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Thu 23 Aug 2012 01:55 PM

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Nabeel Rajab Twitter sentence quashed

Three-month sentence against Bahraini activist overturned; still appealing three-year conviction

Nabeel Rajab Twitter sentence quashed
A three-month jail sentence handed down by a Bahraini court to activist Nabeel Rajab has been overturned.

A three-month jail sentence handed down to Bahraini activist Nabeel Rajab has been overturned by the Gulf state's Court of Appeal, official media reported.

The original conviction found Rajab, head of the Bahrain Centre for Human Rights, guilty of sending messages via his personal Twitter account that accused
residents of Muharraq
district of only supporting the island's embattled government due to financial incentives.

According to the state-run Bahrain News Agency, the initial verdict was overturned due to
the "judge’s uncertainty regarding the evidence submitted to support the lawsuit". Najab had already served more than half of the sentence.

Rajab remains in jail while he appeals a separate three-year jail term for allegedly inciting and taking part in anti-government protests during last year's Arab Spring uprising.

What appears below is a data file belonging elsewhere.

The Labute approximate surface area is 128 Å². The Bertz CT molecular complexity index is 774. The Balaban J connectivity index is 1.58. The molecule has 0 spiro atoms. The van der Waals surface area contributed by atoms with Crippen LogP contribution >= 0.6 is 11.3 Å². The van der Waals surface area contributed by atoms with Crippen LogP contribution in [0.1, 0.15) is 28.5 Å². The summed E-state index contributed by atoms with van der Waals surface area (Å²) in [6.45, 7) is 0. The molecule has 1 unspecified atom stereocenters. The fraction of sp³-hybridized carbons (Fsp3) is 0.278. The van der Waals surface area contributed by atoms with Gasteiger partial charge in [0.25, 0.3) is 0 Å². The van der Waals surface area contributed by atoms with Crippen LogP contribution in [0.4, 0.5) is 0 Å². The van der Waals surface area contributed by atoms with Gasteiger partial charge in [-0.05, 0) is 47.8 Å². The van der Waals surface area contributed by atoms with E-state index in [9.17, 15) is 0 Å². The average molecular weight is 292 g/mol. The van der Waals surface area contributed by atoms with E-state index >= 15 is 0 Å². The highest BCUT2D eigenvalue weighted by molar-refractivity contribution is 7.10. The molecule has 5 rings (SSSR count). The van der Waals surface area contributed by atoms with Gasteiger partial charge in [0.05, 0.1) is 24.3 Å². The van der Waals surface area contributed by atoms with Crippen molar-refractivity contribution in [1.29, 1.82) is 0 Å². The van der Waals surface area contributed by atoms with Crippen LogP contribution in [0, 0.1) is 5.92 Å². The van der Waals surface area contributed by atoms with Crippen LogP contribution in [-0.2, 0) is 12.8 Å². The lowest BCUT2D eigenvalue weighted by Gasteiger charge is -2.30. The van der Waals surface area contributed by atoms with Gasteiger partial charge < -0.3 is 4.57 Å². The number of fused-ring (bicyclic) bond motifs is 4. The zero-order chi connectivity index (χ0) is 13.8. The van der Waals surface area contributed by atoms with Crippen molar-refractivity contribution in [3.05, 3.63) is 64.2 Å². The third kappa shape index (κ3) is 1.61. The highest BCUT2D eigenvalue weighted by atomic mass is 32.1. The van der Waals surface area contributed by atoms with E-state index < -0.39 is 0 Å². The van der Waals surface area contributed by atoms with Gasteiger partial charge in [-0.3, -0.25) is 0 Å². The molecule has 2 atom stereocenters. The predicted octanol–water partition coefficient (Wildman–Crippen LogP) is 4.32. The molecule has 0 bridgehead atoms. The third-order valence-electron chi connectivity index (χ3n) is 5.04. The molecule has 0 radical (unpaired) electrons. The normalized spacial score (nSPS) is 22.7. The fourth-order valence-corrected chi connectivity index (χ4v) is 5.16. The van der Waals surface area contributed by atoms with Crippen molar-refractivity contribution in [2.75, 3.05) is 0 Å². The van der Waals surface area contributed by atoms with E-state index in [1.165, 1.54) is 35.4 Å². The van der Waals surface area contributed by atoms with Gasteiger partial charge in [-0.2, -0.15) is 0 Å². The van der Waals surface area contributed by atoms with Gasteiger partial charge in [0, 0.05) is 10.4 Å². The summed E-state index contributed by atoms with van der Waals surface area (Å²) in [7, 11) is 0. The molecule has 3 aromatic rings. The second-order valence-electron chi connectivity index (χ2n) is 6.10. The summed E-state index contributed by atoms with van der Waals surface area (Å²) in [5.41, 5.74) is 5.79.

Last month, 19 members of the US Congress wrote to the ruler of Bahrain calling for Rajab’s release.

Other rights groups, such as the US-based Human Rights First and Amnesty International have also called for Rajab’s release.

Amnesty International claimed Bahrain had done little to improve its human rights record following its bloody crackdown on Arab Spring protesters last year.

“Nabeel Rajab’s imprisonment is the latest example of how, despite government promises to introduce reforms following its violent crackdown on protesters in 2011, few improvements have been seen on the ground,” the group said in a statement at the time.

“He should be released immediately and all other charges or convictions against him dropped or overturned,” it added.

Shi'ite Muslim majority Bahrain has been rocked by near daily protests for the last 18 months. Protesters demand the removal of the Sunni Muslim administered government.

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